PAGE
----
An End to Evil makes no mention of this mutual dependency as it excoriates the UN and sneers at the Secretary General. Once we acknowledge that the U.S. needs the UN, the argument becomes much more complex and nuanced.Washington cannot expect to go its own way, as it sees fit, and then call on the United Nations to put out the fires it sets alight. Frum and Perle mock the UN without acknowledging that the institution they revile has been the object of intense lobbying by U.S. officials who belatedly recognized the limits of their power. Despite the unquestioned military superiority the United States enjoys, and will continue to enjoy for the rest of the decade, it needs allies and international institutions if it is to make the world a “safer” place in its own image.
The agenda that Frum and Perle lay out for the war on terror is massive in its scope.Much of that agenda—regime change in Syria, Iran and, if necessary, Libya, complemented by strong demands on feckless allies and punishment of those who refuse to help—springs from a different understanding of the “imminence” of threats. The issue for the two authors is not whether Iraq had weapons of mass destruction that could be fired with little warning, but whether it could, at some time in the future, develop these kinds of weapons from its present base. After September 11, imminence recedes further and further. The benchmark becomes political intentions, not current capabilities. Political intentions derive from attributes of regimes, and so the agenda becomes changing the regimes of those implacably opposed to the United States that may someday develop threatening military capabilities. The argument becomes regressive, a justification for military action in the absence of any immediate threat.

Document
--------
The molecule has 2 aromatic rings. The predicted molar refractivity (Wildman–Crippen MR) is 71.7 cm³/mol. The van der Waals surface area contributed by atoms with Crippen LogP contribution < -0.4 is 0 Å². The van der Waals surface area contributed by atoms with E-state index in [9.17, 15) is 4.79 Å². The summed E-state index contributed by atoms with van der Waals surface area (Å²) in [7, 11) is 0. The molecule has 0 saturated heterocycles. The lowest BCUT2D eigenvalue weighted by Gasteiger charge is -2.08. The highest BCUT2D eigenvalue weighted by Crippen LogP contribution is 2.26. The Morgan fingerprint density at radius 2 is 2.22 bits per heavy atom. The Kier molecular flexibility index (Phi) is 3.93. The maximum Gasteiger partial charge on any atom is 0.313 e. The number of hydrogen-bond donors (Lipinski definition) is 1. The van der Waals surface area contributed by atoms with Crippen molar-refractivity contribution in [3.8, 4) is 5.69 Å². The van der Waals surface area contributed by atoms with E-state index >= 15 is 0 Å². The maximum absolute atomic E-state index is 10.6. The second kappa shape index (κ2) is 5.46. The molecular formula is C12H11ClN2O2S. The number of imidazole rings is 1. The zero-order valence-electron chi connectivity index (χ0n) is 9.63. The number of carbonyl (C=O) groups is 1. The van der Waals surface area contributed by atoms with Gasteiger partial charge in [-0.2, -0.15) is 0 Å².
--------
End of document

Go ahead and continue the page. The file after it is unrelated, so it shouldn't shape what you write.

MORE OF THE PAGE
The difficulties of this kind of massive forward strategy are obvious. The U.S., were it to pursue this kind of strategy, would indeed find itself acting alone, without the support of allies. To put it bluntly, the United States does not have the range of capabilities that is necessary to accomplish what Frum and Perle argue must be done.